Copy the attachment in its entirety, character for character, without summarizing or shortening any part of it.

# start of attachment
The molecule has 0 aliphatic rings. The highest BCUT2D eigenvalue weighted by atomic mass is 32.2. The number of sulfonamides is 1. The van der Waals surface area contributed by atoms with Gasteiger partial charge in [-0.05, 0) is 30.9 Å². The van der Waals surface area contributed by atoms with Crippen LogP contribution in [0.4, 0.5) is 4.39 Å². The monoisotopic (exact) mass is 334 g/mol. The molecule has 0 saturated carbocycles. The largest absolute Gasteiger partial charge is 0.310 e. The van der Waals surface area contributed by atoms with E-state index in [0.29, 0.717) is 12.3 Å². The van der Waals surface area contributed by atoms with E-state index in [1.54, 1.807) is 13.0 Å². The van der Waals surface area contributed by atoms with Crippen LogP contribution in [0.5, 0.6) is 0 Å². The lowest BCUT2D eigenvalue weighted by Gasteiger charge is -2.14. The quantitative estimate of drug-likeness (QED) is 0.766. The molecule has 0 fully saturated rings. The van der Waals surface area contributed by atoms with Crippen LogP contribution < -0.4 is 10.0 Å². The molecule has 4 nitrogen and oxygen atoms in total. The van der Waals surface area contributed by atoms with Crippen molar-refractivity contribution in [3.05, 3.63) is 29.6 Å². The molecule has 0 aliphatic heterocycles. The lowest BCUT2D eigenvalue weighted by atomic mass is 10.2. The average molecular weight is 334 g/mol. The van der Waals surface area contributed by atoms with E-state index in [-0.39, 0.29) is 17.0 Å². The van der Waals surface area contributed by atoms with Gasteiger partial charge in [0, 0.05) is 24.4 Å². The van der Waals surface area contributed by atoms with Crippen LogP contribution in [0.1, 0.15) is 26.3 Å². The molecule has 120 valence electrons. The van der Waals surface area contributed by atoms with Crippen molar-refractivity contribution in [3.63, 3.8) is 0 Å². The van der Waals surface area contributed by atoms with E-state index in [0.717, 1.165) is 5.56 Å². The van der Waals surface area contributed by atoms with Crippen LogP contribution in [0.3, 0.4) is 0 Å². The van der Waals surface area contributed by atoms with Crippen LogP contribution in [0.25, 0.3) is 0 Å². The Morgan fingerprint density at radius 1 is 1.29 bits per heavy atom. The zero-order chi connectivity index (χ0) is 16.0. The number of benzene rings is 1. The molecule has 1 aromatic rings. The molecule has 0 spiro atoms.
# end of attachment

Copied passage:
The molecule has 0 aliphatic rings. The highest BCUT2D eigenvalue weighted by atomic mass is 32.2. The number of sulfonamides is 1. The van der Waals surface area contributed by atoms with Gasteiger partial charge in [-0.05, 0) is 30.9 Å². The van der Waals surface area contributed by atoms with Crippen LogP contribution in [0.4, 0.5) is 4.39 Å². The monoisotopic (exact) mass is 334 g/mol. The molecule has 0 saturated carbocycles. The largest absolute Gasteiger partial charge is 0.310 e. The van der Waals surface area contributed by atoms with E-state index in [0.29, 0.717) is 12.3 Å². The van der Waals surface area contributed by atoms with E-state index in [1.54, 1.807) is 13.0 Å². The van der Waals surface area contributed by atoms with Crippen LogP contribution in [0.5, 0.6) is 0 Å². The lowest BCUT2D eigenvalue weighted by Gasteiger charge is -2.14. The quantitative estimate of drug-likeness (QED) is 0.766. The molecule has 0 fully saturated rings. The van der Waals surface area contributed by atoms with Crippen LogP contribution < -0.4 is 10.0 Å². The molecule has 4 nitrogen and oxygen atoms in total. The van der Waals surface area contributed by atoms with Crippen molar-refractivity contribution in [3.05, 3.63) is 29.6 Å². The molecule has 0 aliphatic heterocycles. The lowest BCUT2D eigenvalue weighted by atomic mass is 10.2. The average molecular weight is 334 g/mol. The van der Waals surface area contributed by atoms with E-state index in [-0.39, 0.29) is 17.0 Å². The van der Waals surface area contributed by atoms with Gasteiger partial charge in [0, 0.05) is 24.4 Å². The van der Waals surface area contributed by atoms with Crippen LogP contribution in [0.1, 0.15) is 26.3 Å². The molecule has 120 valence electrons. The van der Waals surface area contributed by atoms with Crippen molar-refractivity contribution in [3.63, 3.8) is 0 Å². The van der Waals surface area contributed by atoms with E-state index in [0.717, 1.165) is 5.56 Å². The van der Waals surface area contributed by atoms with Crippen LogP contribution in [0.3, 0.4) is 0 Å². The van der Waals surface area contributed by atoms with Crippen LogP contribution in [0.25, 0.3) is 0 Å². The Morgan fingerprint density at radius 1 is 1.29 bits per heavy atom. The zero-order chi connectivity index (χ0) is 16.0. The number of benzene rings is 1. The molecule has 1 aromatic rings. The molecule has 0 spiro atoms.